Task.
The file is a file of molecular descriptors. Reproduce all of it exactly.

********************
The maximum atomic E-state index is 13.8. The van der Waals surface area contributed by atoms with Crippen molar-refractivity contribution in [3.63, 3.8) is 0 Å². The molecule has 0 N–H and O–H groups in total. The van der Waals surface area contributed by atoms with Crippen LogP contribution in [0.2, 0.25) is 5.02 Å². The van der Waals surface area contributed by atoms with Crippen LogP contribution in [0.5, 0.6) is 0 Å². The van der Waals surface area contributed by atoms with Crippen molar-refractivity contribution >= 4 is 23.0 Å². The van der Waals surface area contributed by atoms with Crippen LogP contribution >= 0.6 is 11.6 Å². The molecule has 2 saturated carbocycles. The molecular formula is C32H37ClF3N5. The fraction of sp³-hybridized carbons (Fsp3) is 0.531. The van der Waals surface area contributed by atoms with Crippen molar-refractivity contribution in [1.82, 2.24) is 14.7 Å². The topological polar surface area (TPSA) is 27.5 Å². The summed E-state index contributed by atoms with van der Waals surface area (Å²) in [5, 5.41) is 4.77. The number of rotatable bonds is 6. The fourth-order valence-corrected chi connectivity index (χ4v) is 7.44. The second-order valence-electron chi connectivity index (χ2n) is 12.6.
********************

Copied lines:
The maximum atomic E-state index is 13.8. The van der Waals surface area contributed by atoms with Crippen molar-refractivity contribution in [3.63, 3.8) is 0 Å². The molecule has 0 N–H and O–H groups in total. The van der Waals surface area contributed by atoms with Crippen LogP contribution in [0.2, 0.25) is 5.02 Å². The van der Waals surface area contributed by atoms with Crippen LogP contribution in [0.5, 0.6) is 0 Å². The van der Waals surface area contributed by atoms with Crippen molar-refractivity contribution >= 4 is 23.0 Å². The van der Waals surface area contributed by atoms with Crippen LogP contribution >= 0.6 is 11.6 Å². The molecule has 2 saturated carbocycles. The molecular formula is C32H37ClF3N5. The fraction of sp³-hybridized carbons (Fsp3) is 0.531. The van der Waals surface area contributed by atoms with Crippen molar-refractivity contribution in [1.82, 2.24) is 14.7 Å². The topological polar surface area (TPSA) is 27.5 Å². The summed E-state index contributed by atoms with van der Waals surface area (Å²) in [5, 5.41) is 4.77. The number of rotatable bonds is 6. The fourth-order valence-corrected chi connectivity index (χ4v) is 7.44. The second-order valence-electron chi connectivity index (χ2n) is 12.6.